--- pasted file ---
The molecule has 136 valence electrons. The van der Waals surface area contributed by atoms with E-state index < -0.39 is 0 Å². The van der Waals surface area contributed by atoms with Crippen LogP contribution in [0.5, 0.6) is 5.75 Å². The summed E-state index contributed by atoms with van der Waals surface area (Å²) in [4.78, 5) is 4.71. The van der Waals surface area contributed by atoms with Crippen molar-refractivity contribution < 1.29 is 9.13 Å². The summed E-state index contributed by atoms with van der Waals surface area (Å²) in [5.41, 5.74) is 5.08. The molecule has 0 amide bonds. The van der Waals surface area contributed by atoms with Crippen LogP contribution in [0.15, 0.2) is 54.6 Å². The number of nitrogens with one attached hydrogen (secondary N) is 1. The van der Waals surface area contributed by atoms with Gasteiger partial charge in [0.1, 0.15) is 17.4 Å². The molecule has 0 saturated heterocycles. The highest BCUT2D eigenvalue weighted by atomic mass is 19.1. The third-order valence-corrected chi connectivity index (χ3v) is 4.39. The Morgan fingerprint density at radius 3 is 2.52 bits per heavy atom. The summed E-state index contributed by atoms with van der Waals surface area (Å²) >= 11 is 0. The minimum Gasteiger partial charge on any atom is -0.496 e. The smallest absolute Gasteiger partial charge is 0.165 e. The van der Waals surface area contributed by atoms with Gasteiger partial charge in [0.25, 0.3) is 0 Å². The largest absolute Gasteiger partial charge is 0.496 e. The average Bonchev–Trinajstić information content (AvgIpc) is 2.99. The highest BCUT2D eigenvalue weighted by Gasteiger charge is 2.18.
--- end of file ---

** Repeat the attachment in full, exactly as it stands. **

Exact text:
The molecule has 136 valence electrons. The van der Waals surface area contributed by atoms with E-state index < -0.39 is 0 Å². The van der Waals surface area contributed by atoms with Crippen LogP contribution in [0.5, 0.6) is 5.75 Å². The summed E-state index contributed by atoms with van der Waals surface area (Å²) in [4.78, 5) is 4.71. The van der Waals surface area contributed by atoms with Crippen molar-refractivity contribution < 1.29 is 9.13 Å². The summed E-state index contributed by atoms with van der Waals surface area (Å²) in [5.41, 5.74) is 5.08. The molecule has 0 amide bonds. The van der Waals surface area contributed by atoms with Crippen LogP contribution in [0.15, 0.2) is 54.6 Å². The number of nitrogens with one attached hydrogen (secondary N) is 1. The van der Waals surface area contributed by atoms with Gasteiger partial charge in [0.1, 0.15) is 17.4 Å². The molecule has 0 saturated heterocycles. The highest BCUT2D eigenvalue weighted by atomic mass is 19.1. The third-order valence-corrected chi connectivity index (χ3v) is 4.39. The Morgan fingerprint density at radius 3 is 2.52 bits per heavy atom. The summed E-state index contributed by atoms with van der Waals surface area (Å²) >= 11 is 0. The minimum Gasteiger partial charge on any atom is -0.496 e. The smallest absolute Gasteiger partial charge is 0.165 e. The van der Waals surface area contributed by atoms with Gasteiger partial charge in [0.25, 0.3) is 0 Å². The largest absolute Gasteiger partial charge is 0.496 e. The average Bonchev–Trinajstić information content (AvgIpc) is 2.99. The highest BCUT2D eigenvalue weighted by Gasteiger charge is 2.18.